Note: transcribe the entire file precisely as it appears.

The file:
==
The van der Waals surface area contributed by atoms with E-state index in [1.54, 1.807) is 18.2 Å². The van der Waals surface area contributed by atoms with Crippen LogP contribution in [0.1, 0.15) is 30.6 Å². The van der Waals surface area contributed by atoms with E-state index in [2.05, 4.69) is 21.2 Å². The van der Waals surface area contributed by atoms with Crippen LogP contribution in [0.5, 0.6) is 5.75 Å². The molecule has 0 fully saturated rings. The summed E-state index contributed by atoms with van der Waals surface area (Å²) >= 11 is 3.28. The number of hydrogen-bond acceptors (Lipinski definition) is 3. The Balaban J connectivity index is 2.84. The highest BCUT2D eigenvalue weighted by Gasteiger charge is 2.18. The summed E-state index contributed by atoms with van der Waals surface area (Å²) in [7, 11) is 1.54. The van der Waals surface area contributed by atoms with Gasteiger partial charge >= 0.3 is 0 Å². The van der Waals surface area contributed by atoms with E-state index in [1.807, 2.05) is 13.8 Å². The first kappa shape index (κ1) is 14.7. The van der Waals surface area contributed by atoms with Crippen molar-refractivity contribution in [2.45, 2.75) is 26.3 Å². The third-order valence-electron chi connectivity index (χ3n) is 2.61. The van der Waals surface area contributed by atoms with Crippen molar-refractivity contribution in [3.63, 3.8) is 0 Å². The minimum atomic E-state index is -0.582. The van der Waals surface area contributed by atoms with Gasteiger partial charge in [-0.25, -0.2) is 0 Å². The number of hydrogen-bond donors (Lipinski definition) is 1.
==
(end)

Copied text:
The van der Waals surface area contributed by atoms with E-state index in [1.54, 1.807) is 18.2 Å². The van der Waals surface area contributed by atoms with Crippen LogP contribution in [0.1, 0.15) is 30.6 Å². The van der Waals surface area contributed by atoms with E-state index in [2.05, 4.69) is 21.2 Å². The van der Waals surface area contributed by atoms with Crippen LogP contribution in [0.5, 0.6) is 5.75 Å². The molecule has 0 fully saturated rings. The summed E-state index contributed by atoms with van der Waals surface area (Å²) >= 11 is 3.28. The number of hydrogen-bond acceptors (Lipinski definition) is 3. The Balaban J connectivity index is 2.84. The highest BCUT2D eigenvalue weighted by Gasteiger charge is 2.18. The summed E-state index contributed by atoms with van der Waals surface area (Å²) in [7, 11) is 1.54. The van der Waals surface area contributed by atoms with Gasteiger partial charge >= 0.3 is 0 Å². The van der Waals surface area contributed by atoms with E-state index in [1.807, 2.05) is 13.8 Å². The first kappa shape index (κ1) is 14.7. The van der Waals surface area contributed by atoms with Crippen molar-refractivity contribution in [2.45, 2.75) is 26.3 Å². The third-order valence-electron chi connectivity index (χ3n) is 2.61. The van der Waals surface area contributed by atoms with Crippen molar-refractivity contribution in [3.63, 3.8) is 0 Å². The minimum atomic E-state index is -0.582. The van der Waals surface area contributed by atoms with Gasteiger partial charge in [-0.25, -0.2) is 0 Å². The number of hydrogen-bond donors (Lipinski definition) is 1.